Positive parenting solutions: What we do instead of force apologies
We try to prevent these situations in the first place, as all parents do. We want our children to be kind, considerate and generous and we have found the best way to facilitate this is to model these qualities. There are countless parenting books with methods and tools and all kinds of ideas to implement about how we should “raise” children. I find most of these unnecessary at best; our relationship with our children is just that- a relationship- and trying to manipulate their behaviour with ‘techniques’ is not going to achieve a relationship based on mutual trust and respect.
Instead, we listen to our children with the same regard as we do adults, we give their desires the same consideration as we do adults’ and we talk to them when they do something wrong instead of punishing them (see my guide to parenting without punishment). This creates a relationship where children feel secure, respected and loved, which means they are less likely to act out in the first place. Prevention is better than a cure and all that jazz.
If our kids do something where an apology is warranted this is what we do, taking into account the need to rectify things will the third party, social conventions, and what is best for the child.
- Keep everyone safe– if there has been hitting/kicking/ bashing with the end of Henry the Hoover (true story), we separate the kids physically to keep them safe. So as to not mistake this as any kind of physical punishment I’ll let them know what I’m doing as I’m doing it- “I just have to separate you to keep you safe” does what it says on the tin. Occasionally if I think the perpetrator is going to try and take another swipe I’ll say “I have to make good decisions for you if you can’t”, and usually as they value their autonomy so much they will chill out.
- Then we focus on the injured party, modelling empathy. I might say “oh I’m so sorry, that looked sore/ that must have made you sad!” and will comfort them. If it’s a third party involved I will apologise to them and the parent. I think it is very good for children to see adults apologising to others as it sets a standard for social behaviour and also shows them that things are resolvable and that it is not a scary thing apologise. If children are afraid of punishment they are less likely to apologise for fear of admitting they are in the wrong and imposed punitive consequences; another good reason to find alternatives to punishment.
- I don’t force the child who has done something undesirable to do anything. If they leave the room, I let them leave the room. If they have done something unpleasant it is because they have become overwhelmed/ their needs have not been met and if they go out to get space that is a good thing. I give them time to calm down; often they know that the other child won’t want to play with them for a while so they will take themselves off for a fairly long time.
- When I think they are calm I’ll go and chat to them. I try to be fairly pleasant and will firstly ask them if there’s anything I can do for them. This is counter-intuitive at first but I find it helpful to remember that you cannot make a child behave better by making them feel worse. If they want food, a bit of time to play, etc, they can have it. I will then bring up the situation in a non-confrontational way. “So you know earlier, when you hit XYZ, could you tell me what happened so I can help it not happen again/ everyone stay happy next time?” often is a good way to start. Ensure your child knows you are not against them, but are there to help. This doesn’t mean condoning the behaviour *at all*. After we’ve chatted for a bit I’ll say something like “the thing is, XYZ is *really* upset and to be honest it made the situation very difficult for me. Please next time you feel like that could you talk to me first?” is along the lines of what I’ll say and most of the time I’ll get an agreement.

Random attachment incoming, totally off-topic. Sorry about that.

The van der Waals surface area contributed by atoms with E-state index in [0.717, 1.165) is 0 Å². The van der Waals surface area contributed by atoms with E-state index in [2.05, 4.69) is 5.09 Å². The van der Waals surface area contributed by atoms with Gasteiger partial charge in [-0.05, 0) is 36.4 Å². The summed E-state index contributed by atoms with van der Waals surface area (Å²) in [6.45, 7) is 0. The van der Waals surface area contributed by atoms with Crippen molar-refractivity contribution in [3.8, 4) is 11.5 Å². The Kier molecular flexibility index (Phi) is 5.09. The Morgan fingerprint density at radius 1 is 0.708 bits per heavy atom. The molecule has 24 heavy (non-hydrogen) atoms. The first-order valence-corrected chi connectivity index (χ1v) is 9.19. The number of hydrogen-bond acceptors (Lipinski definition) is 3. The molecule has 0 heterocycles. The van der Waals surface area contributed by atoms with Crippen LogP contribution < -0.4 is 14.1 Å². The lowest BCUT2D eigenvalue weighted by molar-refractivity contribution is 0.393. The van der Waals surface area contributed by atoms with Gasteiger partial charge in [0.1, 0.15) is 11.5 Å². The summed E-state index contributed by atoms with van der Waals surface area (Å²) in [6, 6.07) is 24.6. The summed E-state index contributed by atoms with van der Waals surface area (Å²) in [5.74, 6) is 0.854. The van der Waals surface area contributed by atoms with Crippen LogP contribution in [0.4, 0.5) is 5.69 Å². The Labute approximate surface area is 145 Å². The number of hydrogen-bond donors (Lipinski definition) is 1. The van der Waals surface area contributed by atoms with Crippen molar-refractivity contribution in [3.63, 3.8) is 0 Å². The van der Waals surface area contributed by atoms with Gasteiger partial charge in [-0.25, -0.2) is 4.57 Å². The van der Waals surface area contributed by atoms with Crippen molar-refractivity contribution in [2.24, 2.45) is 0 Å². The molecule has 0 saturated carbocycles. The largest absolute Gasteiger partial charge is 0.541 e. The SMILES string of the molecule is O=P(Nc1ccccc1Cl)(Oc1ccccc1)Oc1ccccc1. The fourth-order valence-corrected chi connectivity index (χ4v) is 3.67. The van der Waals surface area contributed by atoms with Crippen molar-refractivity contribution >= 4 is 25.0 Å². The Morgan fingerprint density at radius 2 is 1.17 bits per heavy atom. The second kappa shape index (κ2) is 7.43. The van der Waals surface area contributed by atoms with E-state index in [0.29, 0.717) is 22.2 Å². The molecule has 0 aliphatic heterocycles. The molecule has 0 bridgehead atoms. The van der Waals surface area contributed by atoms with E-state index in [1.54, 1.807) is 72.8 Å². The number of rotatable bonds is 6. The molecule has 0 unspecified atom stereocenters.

- Then we’ll work on rectifying the situation. I’ll have usually done a good amount of work on this with the parent/other child already if it’s a third party, or their sibling if it’s within the family (honestly it is very rare that we have issues with other children, it’s usually a sibling). I’ll say something like “I’d really like this afternoon to be a fun, happy time for everyone. It would really make a great difference if you would say you’re sorry to XYZ and try and be extra kind to them. Perhaps you could (make them a card, draw them a picture, suggest a movie to watch together)”. If I think time apart from the other child is the best idea I’ll suggest an activity with that child with me or in their own space.
- If they want me to come with them to apologise, I will. The aim is to make apologising as accessible as possible for the child; every time they apologise and it goes well they are forming a schema (pattern of thought) in their brain about apologies, which will help them form good attitudes to remorse and rectifying situations for the rest of their lives.
“You can’t force a true apology; you can only force a lie.”
I hope that is helpful. I have recently been replying to lots of people via our Facebook messages about various parenting situations and positive parenting solutions and it is one of my favourite things to do. If you’d like some alternative suggestions on how to handle situations with your child please feel free to reach out and I will do my best to help.